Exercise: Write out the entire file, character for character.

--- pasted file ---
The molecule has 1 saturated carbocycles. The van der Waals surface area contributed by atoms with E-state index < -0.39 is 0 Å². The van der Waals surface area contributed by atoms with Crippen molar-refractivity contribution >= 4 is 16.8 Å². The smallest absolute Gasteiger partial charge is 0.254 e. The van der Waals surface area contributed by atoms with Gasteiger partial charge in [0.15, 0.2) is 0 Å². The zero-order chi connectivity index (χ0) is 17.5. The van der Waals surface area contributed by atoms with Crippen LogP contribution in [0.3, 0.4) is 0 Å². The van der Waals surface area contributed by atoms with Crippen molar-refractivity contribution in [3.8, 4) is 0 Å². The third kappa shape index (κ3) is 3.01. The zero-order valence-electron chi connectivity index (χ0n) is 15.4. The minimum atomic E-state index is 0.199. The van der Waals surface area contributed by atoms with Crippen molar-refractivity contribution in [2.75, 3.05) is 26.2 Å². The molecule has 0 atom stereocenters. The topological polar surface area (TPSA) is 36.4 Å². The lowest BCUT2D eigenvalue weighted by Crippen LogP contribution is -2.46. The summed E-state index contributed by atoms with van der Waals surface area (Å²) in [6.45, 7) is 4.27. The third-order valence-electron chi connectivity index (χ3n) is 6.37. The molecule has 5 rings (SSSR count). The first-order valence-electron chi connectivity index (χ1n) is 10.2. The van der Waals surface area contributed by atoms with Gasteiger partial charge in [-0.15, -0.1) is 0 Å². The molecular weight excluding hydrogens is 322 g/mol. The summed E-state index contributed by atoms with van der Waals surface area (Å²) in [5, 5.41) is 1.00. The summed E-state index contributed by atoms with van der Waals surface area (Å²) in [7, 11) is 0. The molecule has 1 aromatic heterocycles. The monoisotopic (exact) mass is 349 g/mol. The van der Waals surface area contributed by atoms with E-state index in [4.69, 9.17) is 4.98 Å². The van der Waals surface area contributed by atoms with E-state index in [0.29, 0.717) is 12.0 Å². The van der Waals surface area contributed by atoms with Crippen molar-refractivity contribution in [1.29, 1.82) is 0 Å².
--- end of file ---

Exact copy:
The molecule has 1 saturated carbocycles. The van der Waals surface area contributed by atoms with E-state index < -0.39 is 0 Å². The van der Waals surface area contributed by atoms with Crippen molar-refractivity contribution >= 4 is 16.8 Å². The smallest absolute Gasteiger partial charge is 0.254 e. The van der Waals surface area contributed by atoms with Gasteiger partial charge in [0.15, 0.2) is 0 Å². The zero-order chi connectivity index (χ0) is 17.5. The van der Waals surface area contributed by atoms with Crippen LogP contribution in [0.3, 0.4) is 0 Å². The van der Waals surface area contributed by atoms with Crippen molar-refractivity contribution in [3.8, 4) is 0 Å². The third kappa shape index (κ3) is 3.01. The zero-order valence-electron chi connectivity index (χ0n) is 15.4. The minimum atomic E-state index is 0.199. The van der Waals surface area contributed by atoms with Crippen molar-refractivity contribution in [2.75, 3.05) is 26.2 Å². The molecule has 0 atom stereocenters. The topological polar surface area (TPSA) is 36.4 Å². The lowest BCUT2D eigenvalue weighted by Crippen LogP contribution is -2.46. The summed E-state index contributed by atoms with van der Waals surface area (Å²) in [6.45, 7) is 4.27. The third-order valence-electron chi connectivity index (χ3n) is 6.37. The molecule has 5 rings (SSSR count). The first-order valence-electron chi connectivity index (χ1n) is 10.2. The van der Waals surface area contributed by atoms with Gasteiger partial charge in [-0.15, -0.1) is 0 Å². The molecular weight excluding hydrogens is 322 g/mol. The summed E-state index contributed by atoms with van der Waals surface area (Å²) in [5, 5.41) is 1.00. The summed E-state index contributed by atoms with van der Waals surface area (Å²) in [7, 11) is 0. The molecule has 1 aromatic heterocycles. The monoisotopic (exact) mass is 349 g/mol. The van der Waals surface area contributed by atoms with E-state index in [4.69, 9.17) is 4.98 Å². The van der Waals surface area contributed by atoms with E-state index in [0.29, 0.717) is 12.0 Å². The van der Waals surface area contributed by atoms with Crippen molar-refractivity contribution in [1.29, 1.82) is 0 Å².